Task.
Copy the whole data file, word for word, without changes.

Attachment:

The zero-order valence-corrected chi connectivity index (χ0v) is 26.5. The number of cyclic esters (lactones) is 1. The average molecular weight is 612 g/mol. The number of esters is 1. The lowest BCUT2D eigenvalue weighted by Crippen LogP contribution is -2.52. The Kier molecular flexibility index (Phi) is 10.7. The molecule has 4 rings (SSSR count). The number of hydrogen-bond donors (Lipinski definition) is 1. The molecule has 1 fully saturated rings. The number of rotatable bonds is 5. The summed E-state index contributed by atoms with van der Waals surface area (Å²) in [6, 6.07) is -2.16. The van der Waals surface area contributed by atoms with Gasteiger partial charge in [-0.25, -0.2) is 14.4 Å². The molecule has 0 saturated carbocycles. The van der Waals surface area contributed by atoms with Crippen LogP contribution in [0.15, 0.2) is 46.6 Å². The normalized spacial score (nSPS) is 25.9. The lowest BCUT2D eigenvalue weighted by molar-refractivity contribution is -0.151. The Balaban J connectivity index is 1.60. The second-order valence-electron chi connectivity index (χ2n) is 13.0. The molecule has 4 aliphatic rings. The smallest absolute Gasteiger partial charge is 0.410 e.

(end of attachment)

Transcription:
The zero-order valence-corrected chi connectivity index (χ0v) is 26.5. The number of cyclic esters (lactones) is 1. The average molecular weight is 612 g/mol. The number of esters is 1. The lowest BCUT2D eigenvalue weighted by Crippen LogP contribution is -2.52. The Kier molecular flexibility index (Phi) is 10.7. The molecule has 4 rings (SSSR count). The number of hydrogen-bond donors (Lipinski definition) is 1. The molecule has 1 fully saturated rings. The number of rotatable bonds is 5. The summed E-state index contributed by atoms with van der Waals surface area (Å²) in [6, 6.07) is -2.16. The van der Waals surface area contributed by atoms with Gasteiger partial charge in [-0.25, -0.2) is 14.4 Å². The molecule has 0 saturated carbocycles. The van der Waals surface area contributed by atoms with Crippen LogP contribution in [0.15, 0.2) is 46.6 Å². The normalized spacial score (nSPS) is 25.9. The lowest BCUT2D eigenvalue weighted by molar-refractivity contribution is -0.151. The Balaban J connectivity index is 1.60. The second-order valence-electron chi connectivity index (χ2n) is 13.0. The molecule has 4 aliphatic rings. The smallest absolute Gasteiger partial charge is 0.410 e.